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  • PayloadTypeRouter

    I have question about how to use this PayloadTypeRouter. The payload is always MessageException (line 57, PayloadTypeRouter). How does it route base on different exception type?

  • #2
    Can you provide a little more information about the Messages that you are routing (specifically regarding their type)?

    It the actual runtime type of payload is always the same and you want to route based on something else, then you might want to consider implementing one of the channel-resolver interfaces or using the @Router annotation.

    If the runtime types are different (e.g. sometimes MessageDeliveryException other times MessageHandlingException), then you can map these types to different channels.

    -Mark

    Comment


    • #3
      I was reading the documentation, and I though it does that already. So yes, I need to implement my own channel resolver. I was looking at the default channel resolver and it would not work as is. Thanks.

      -Kiet

      "To enable global error handling, simply register a handler on that channel. For example, you can configure Spring Integration's PayloadTypeRouter as the handler of an endpoint that is subscribed to the 'errorChannel'. That router can then spread the error messages across multiple channels based on Exception type."


      Originally posted by Mark Fisher View Post
      Can you provide a little more information about the Messages that you are routing (specifically regarding their type)?

      It the actual runtime type of payload is always the same and you want to route based on something else, then you might want to consider implementing one of the channel-resolver interfaces or using the @Router annotation.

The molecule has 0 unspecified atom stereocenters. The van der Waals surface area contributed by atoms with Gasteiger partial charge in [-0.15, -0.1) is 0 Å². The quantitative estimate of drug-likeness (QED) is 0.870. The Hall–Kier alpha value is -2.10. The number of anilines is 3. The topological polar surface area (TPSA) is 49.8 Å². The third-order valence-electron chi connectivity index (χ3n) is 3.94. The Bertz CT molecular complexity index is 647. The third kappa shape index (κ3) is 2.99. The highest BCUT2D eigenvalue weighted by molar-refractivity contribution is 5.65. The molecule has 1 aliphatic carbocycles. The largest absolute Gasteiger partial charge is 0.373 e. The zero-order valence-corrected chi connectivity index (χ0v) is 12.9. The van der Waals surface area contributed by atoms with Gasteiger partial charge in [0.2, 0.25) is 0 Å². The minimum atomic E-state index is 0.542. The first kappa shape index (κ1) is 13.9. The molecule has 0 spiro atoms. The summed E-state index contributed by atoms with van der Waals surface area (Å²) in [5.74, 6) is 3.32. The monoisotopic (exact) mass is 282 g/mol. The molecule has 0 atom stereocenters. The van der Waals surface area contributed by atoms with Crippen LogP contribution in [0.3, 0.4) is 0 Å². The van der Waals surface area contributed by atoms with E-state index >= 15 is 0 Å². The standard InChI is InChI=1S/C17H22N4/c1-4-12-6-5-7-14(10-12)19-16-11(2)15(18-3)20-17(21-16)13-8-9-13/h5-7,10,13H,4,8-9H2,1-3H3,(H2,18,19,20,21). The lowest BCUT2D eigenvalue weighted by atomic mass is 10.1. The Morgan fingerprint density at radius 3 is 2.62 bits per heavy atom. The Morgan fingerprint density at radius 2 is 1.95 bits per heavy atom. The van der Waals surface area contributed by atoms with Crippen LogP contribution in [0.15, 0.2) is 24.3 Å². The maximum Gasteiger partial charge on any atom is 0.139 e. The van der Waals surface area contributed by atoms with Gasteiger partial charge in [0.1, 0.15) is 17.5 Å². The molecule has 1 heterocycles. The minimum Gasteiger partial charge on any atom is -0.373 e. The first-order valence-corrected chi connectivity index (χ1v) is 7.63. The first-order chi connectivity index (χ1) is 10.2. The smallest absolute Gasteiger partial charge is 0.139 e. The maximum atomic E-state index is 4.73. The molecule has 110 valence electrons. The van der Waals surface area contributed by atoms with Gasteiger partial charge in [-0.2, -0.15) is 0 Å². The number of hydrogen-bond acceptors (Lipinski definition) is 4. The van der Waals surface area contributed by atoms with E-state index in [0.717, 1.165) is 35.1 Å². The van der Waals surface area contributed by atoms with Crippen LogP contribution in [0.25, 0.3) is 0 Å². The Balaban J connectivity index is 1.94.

If the runtime types are different (e.g. sometimes MessageDeliveryException other times MessageHandlingException), then you can map these types to different channels.

      -Mark

      Comment


      • #4
        PayloadTypeRouter does route based on the runtime type of the payload for any Message it receives. The documentation is describing a case where for example you want to route MessageHandlingExceptions to an "invalid message channel" and MessageDeliveryExceptions to a "dead letter channel".

        If you want to route based on something other than payload type, then the PayloadTypeRouter is not the right choice. What is your routing decision based upon?

        (note that we are planning to provide some more built-in routers and more powerful binding annotations - so it would be easier to create "mapping" routers based on a value in a MesageHeader attribute, etc.)

        -Mark

        Comment


        • #5
          I guess what you are trying to do is route based on the type of the *root-cause exception* within each error message that you are receiving from the "error channel"?

          -Mark

          Comment


          • #6
            Route by user exception

            it is route base the user exception at run time. Using the Cafe example, I build a map of

            <util:map>
            <entry key="TooHotException" value-ref="TooHotChannel"/>
            <entry key="TooColdException" value-ref="TooColdChanel"/>